The policy was assessed as rather system neutral, as the change was not dependent on any particularly unique features of Israeli health care on either the financing or organizational side. The fact that the new technology funds were used as the financing source should not be seen as an inherent feature of the reform.

Political and economic background

Shortly before assuming office, the current head of the Ministry of Health (who is official a deputy minister, but in practice functions as a minister) declared that, under his leadership, the Ministry of Health would act vigorously to include dental care for children in the publicly-financed benefits package. The prior head of the Ministry of Health had been from the Pensioners' Party; accordingly, it is not surprising that his emphasis was on expanding services for older people. The current head is from an Ultra-Orthodox party, which draws much of its support from large families with many children. For him, expanding the benefits package to include dental care for children was one of his main objectives during his iniital months in office, and he dedicated a substantial portion of his time to advancing this objective.

It should be noted that when the initiative was first announced it was met with substantial public criticism, as it entailed financing the addition of dental care to the package from the budget that had been allocated for adding new technologies to the package.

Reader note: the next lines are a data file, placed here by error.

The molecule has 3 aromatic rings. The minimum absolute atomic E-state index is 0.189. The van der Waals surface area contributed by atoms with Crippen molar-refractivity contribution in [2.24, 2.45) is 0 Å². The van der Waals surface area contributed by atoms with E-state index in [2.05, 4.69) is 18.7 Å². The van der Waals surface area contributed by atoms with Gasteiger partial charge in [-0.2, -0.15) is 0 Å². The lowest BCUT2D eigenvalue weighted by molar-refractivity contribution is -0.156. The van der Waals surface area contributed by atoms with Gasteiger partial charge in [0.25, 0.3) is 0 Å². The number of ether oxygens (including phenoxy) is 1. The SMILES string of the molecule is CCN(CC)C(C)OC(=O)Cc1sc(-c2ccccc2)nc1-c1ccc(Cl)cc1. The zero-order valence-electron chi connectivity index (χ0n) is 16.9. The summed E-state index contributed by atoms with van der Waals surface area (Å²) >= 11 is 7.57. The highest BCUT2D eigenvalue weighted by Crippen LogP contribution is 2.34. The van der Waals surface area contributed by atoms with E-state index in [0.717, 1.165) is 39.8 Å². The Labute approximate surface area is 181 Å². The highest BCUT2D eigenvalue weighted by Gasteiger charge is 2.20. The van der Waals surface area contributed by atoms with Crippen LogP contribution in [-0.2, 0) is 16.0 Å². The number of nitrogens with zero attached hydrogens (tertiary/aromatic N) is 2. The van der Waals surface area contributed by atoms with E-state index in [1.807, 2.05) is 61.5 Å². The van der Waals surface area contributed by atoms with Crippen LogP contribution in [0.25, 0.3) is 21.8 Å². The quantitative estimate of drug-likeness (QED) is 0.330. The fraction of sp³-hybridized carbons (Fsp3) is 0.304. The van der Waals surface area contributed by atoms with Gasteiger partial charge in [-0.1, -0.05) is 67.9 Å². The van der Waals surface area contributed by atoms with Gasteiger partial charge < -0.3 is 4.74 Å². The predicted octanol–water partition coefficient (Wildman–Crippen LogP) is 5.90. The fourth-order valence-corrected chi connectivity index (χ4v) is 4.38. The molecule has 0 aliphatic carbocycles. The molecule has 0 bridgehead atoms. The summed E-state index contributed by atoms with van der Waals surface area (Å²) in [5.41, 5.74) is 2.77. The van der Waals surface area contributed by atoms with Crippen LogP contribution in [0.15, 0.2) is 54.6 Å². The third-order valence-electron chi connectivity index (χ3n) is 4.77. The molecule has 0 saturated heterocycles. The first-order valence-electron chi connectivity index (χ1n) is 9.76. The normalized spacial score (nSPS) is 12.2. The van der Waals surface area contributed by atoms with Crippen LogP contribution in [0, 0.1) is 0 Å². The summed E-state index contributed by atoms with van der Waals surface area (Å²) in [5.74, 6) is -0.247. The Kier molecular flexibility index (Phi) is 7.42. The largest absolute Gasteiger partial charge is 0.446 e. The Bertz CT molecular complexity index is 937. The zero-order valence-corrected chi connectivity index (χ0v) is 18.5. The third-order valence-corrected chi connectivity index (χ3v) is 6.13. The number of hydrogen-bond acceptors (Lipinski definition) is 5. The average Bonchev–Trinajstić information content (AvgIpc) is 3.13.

Implementation of the initiative will permit more effective regulation of dental care, in part because the health plans and the Ministry of Health will monitor the quality of care.

Change of government

The Ultra-orthodox party gives a higher priority to services for children than did the Pensioners' Party.

Purpose and process analysis

Current Process Stages

Idea Pilot Policy Paper Legislation Implementation Evaluation Change
Implemented in this survey? no no no yes yes no no

Origins of health policy idea

Over the past two decades, the idea of including dental care in the publicly-financed benefits package was discussed and endorsed by several public commissions that examined the Israeli health system. These included the landmark Netanyahu Commission of the early 1990s and the Parliamentary Commission on the implementation of NHI which met a decade later.

In 1994, when the Parliament was preparing the National Health Insurance bill, consideration was given to including dental care in the benefits package. However, this idea was dropped when the decision was made to base the NHI benefits package on the set of services then being provided by the largest health plan.

Periodically, the Comptroller-General has bemoaned the lack of efficiency in the dental care system.